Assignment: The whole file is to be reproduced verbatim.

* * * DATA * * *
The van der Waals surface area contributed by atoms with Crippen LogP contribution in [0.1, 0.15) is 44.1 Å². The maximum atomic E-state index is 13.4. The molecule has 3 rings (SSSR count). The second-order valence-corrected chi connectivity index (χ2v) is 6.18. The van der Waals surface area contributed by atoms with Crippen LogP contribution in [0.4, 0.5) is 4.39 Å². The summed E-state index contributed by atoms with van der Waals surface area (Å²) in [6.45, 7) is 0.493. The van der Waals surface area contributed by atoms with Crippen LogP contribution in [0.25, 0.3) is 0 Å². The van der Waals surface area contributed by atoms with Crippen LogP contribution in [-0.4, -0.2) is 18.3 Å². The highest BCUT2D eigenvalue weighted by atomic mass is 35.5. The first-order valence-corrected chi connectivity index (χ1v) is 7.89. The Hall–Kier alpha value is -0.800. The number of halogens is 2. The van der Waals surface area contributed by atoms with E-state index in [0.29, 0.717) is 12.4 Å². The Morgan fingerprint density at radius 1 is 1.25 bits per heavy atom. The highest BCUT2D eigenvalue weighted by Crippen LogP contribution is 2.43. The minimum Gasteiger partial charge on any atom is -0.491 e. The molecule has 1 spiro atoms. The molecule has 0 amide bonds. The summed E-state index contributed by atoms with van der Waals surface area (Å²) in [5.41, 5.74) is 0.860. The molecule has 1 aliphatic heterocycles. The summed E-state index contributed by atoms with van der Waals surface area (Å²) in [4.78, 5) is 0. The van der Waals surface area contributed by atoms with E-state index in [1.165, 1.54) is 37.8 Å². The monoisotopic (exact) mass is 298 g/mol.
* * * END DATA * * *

The van der Waals surface area contributed by atoms with Crippen LogP contribution in [0.1, 0.15) is 44.1 Å². The maximum atomic E-state index is 13.4. The molecule has 3 rings (SSSR count). The second-order valence-corrected chi connectivity index (χ2v) is 6.18. The van der Waals surface area contributed by atoms with Crippen LogP contribution in [0.4, 0.5) is 4.39 Å². The summed E-state index contributed by atoms with van der Waals surface area (Å²) in [6.45, 7) is 0.493. The van der Waals surface area contributed by atoms with Crippen LogP contribution in [0.25, 0.3) is 0 Å². The van der Waals surface area contributed by atoms with Crippen LogP contribution in [-0.4, -0.2) is 18.3 Å². The highest BCUT2D eigenvalue weighted by atomic mass is 35.5. The first-order valence-corrected chi connectivity index (χ1v) is 7.89. The Hall–Kier alpha value is -0.800. The number of halogens is 2. The van der Waals surface area contributed by atoms with E-state index in [0.29, 0.717) is 12.4 Å². The Morgan fingerprint density at radius 1 is 1.25 bits per heavy atom. The highest BCUT2D eigenvalue weighted by Crippen LogP contribution is 2.43. The minimum Gasteiger partial charge on any atom is -0.491 e. The molecule has 1 spiro atoms. The molecule has 0 amide bonds. The summed E-state index contributed by atoms with van der Waals surface area (Å²) in [5.41, 5.74) is 0.860. The molecule has 1 aliphatic heterocycles. The summed E-state index contributed by atoms with van der Waals surface area (Å²) in [4.78, 5) is 0. The van der Waals surface area contributed by atoms with E-state index in [1.165, 1.54) is 37.8 Å². The monoisotopic (exact) mass is 298 g/mol.